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27 September 2021

Project Pricing with a Volatile Supply Chain

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Evidence of price increases for building materials and logistic delays is everywhere. Those of you who have been watching the news, and have read through the EBOSS report on the state of the product supply chain for the construction industry will have seen that the issues we are facing are with us for a while.

Most of the projects that are being delivered at the moment are tied to an earlier fixed price contract, but what are the options for contracts that are expiring or new contracts that are being developed now?

As far as I am aware there is no standardised approach to dealing with price increases of building materials suitable for a strained supply chain. This is primarily due to wider industry still grappling with this issue, therefore the focus of this article is two-fold:

  • To draw the industry's attention to what options are available currently to deal with a future expectation of further price increases and supply delays/shortages, and
  • To engage with industry to develop commercially fair and equitable approaches in the near future.

Below are three options for not only quantity surveyors to consider, but also project managers, developers, architects and main contractors.

It is important to understand all options available to prepare for upcoming projects.

Referencing the Ministry of Education’s Supplementary Guidance for Valuing COVID-19 Variation Claims

On the 8th September 2021, the Ministry of Education created a process for acknowledging material price increases and delays resulting from the pandemic (as well as for main contractors and consultants to recover time and/or additional costs). These guidance documents apply to standard NZS 3910:2013 contracts and the Ministry’s Medium and Minor works variants.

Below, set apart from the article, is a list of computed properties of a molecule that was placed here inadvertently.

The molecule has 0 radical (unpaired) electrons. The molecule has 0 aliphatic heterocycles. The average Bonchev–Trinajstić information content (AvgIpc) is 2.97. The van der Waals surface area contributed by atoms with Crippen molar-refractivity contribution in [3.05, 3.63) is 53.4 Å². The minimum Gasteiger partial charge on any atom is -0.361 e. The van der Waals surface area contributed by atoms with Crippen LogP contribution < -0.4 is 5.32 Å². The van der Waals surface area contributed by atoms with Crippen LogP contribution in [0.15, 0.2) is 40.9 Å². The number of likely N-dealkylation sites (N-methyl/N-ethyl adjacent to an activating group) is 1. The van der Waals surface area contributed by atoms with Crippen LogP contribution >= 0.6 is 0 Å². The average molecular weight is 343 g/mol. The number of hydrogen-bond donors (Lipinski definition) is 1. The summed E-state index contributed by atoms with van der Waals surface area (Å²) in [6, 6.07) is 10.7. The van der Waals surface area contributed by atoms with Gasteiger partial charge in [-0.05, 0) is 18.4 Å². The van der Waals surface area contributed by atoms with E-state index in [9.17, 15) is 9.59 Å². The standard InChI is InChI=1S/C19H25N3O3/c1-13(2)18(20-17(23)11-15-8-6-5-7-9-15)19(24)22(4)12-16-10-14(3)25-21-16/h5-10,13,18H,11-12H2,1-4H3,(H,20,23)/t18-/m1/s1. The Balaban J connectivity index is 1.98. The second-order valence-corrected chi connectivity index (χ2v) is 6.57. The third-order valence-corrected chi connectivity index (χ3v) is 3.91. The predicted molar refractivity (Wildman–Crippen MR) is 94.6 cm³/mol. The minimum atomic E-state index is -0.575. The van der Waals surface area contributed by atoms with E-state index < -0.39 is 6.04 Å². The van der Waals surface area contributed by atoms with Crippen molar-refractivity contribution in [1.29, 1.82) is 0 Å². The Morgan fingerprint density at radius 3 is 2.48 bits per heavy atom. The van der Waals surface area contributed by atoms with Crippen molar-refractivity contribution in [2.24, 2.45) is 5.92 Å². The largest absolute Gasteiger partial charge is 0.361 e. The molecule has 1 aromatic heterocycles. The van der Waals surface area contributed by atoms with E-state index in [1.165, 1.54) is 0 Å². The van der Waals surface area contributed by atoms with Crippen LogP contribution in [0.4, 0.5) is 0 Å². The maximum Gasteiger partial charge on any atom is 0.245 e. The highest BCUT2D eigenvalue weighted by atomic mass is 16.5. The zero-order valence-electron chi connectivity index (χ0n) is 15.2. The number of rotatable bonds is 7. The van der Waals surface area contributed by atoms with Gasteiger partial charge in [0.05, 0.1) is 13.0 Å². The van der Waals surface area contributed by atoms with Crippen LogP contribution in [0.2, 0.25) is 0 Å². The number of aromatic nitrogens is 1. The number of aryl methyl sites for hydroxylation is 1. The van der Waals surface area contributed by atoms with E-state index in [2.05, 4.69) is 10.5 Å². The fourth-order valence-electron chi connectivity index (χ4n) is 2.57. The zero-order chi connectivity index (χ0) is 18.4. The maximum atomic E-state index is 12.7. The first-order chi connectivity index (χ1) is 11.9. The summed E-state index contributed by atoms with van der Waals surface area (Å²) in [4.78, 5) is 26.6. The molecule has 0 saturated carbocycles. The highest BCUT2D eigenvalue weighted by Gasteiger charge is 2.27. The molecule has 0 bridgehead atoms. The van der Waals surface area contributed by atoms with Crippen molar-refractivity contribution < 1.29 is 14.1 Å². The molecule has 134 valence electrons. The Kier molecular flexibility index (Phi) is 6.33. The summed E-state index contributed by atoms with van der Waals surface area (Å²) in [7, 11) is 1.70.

Here are the templates and guidance documents (I have listed guidance for both Materials and Consultants/Contractors)


Consultants and contractors: 

This follows on from last year’s MBIE guidance document following the first lockdown in 2020 on dealing with variations.

The Ministry of Education encourages all Government agencies to adopt this approach. Based on the current value of non-residential building consents, these institutional projects account for approximately 40% of the current non-residential market. So what about the other 60% (industrial and commercial projects), and the residential market?

Should we be referencing these guidelines in contracts to deal with variations for non-public projects?

One consideration is the MoE emphasis on “evidencing” costs which could inadvertently slow the recovery of increased input costs.

Referencing NZS 3910 Appendix A

Another option is using the cost fluctuations formula within NZS 3910:2013 Appendix A. This has been a rarely used option in times of a more controlled supply chain contracting on the basis of a fixed price lump sum, or a set of agreed “all-in” rates for a measure and value contract, or agreed labour rates and margin percentages applied to actual material costs.

The provisions of Appendix A require a process to be established and administered properly to ensure timely and satisfactory recovery of increased input prices. These provisions also require the use of specific indices published by Statistics New Zealand in retrospect on a quarterly basis.

In practice, there may be issues with only using one formula, because of: